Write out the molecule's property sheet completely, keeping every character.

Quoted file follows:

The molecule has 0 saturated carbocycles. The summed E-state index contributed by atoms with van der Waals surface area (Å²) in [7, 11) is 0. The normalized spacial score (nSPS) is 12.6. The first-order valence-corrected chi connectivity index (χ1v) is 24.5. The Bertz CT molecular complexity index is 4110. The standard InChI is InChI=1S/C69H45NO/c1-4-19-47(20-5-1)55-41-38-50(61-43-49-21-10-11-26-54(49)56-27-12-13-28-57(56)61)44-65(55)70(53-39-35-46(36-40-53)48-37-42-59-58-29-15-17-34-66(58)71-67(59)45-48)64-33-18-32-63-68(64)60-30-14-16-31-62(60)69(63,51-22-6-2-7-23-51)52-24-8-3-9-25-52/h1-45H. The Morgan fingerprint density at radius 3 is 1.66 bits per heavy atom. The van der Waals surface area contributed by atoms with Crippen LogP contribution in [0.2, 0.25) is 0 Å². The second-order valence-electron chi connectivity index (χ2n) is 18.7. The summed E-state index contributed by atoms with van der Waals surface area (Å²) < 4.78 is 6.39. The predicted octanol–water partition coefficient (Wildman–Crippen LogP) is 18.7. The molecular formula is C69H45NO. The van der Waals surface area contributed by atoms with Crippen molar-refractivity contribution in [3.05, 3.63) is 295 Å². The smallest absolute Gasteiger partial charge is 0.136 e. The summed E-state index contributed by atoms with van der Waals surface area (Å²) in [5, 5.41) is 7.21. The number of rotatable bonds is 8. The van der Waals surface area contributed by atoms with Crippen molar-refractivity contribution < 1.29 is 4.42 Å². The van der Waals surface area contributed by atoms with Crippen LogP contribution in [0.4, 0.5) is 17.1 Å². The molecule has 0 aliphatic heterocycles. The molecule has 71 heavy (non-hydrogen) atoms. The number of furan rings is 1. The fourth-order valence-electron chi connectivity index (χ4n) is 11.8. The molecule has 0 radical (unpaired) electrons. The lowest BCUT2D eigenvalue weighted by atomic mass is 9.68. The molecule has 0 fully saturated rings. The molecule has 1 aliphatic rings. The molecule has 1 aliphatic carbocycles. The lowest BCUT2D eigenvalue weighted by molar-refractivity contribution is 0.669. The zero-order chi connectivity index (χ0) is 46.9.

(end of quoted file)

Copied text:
The molecule has 0 saturated carbocycles. The summed E-state index contributed by atoms with van der Waals surface area (Å²) in [7, 11) is 0. The normalized spacial score (nSPS) is 12.6. The first-order valence-corrected chi connectivity index (χ1v) is 24.5. The Bertz CT molecular complexity index is 4110. The standard InChI is InChI=1S/C69H45NO/c1-4-19-47(20-5-1)55-41-38-50(61-43-49-21-10-11-26-54(49)56-27-12-13-28-57(56)61)44-65(55)70(53-39-35-46(36-40-53)48-37-42-59-58-29-15-17-34-66(58)71-67(59)45-48)64-33-18-32-63-68(64)60-30-14-16-31-62(60)69(63,51-22-6-2-7-23-51)52-24-8-3-9-25-52/h1-45H. The Morgan fingerprint density at radius 3 is 1.66 bits per heavy atom. The van der Waals surface area contributed by atoms with Crippen LogP contribution in [0.2, 0.25) is 0 Å². The second-order valence-electron chi connectivity index (χ2n) is 18.7. The summed E-state index contributed by atoms with van der Waals surface area (Å²) < 4.78 is 6.39. The predicted octanol–water partition coefficient (Wildman–Crippen LogP) is 18.7. The molecular formula is C69H45NO. The van der Waals surface area contributed by atoms with Crippen molar-refractivity contribution in [3.05, 3.63) is 295 Å². The smallest absolute Gasteiger partial charge is 0.136 e. The summed E-state index contributed by atoms with van der Waals surface area (Å²) in [5, 5.41) is 7.21. The number of rotatable bonds is 8. The van der Waals surface area contributed by atoms with Crippen molar-refractivity contribution < 1.29 is 4.42 Å². The van der Waals surface area contributed by atoms with Crippen LogP contribution in [0.4, 0.5) is 17.1 Å². The molecule has 0 aliphatic heterocycles. The molecule has 71 heavy (non-hydrogen) atoms. The number of furan rings is 1. The fourth-order valence-electron chi connectivity index (χ4n) is 11.8. The molecule has 0 radical (unpaired) electrons. The lowest BCUT2D eigenvalue weighted by atomic mass is 9.68. The molecule has 0 fully saturated rings. The molecule has 1 aliphatic rings. The molecule has 1 aliphatic carbocycles. The lowest BCUT2D eigenvalue weighted by molar-refractivity contribution is 0.669. The zero-order chi connectivity index (χ0) is 46.9.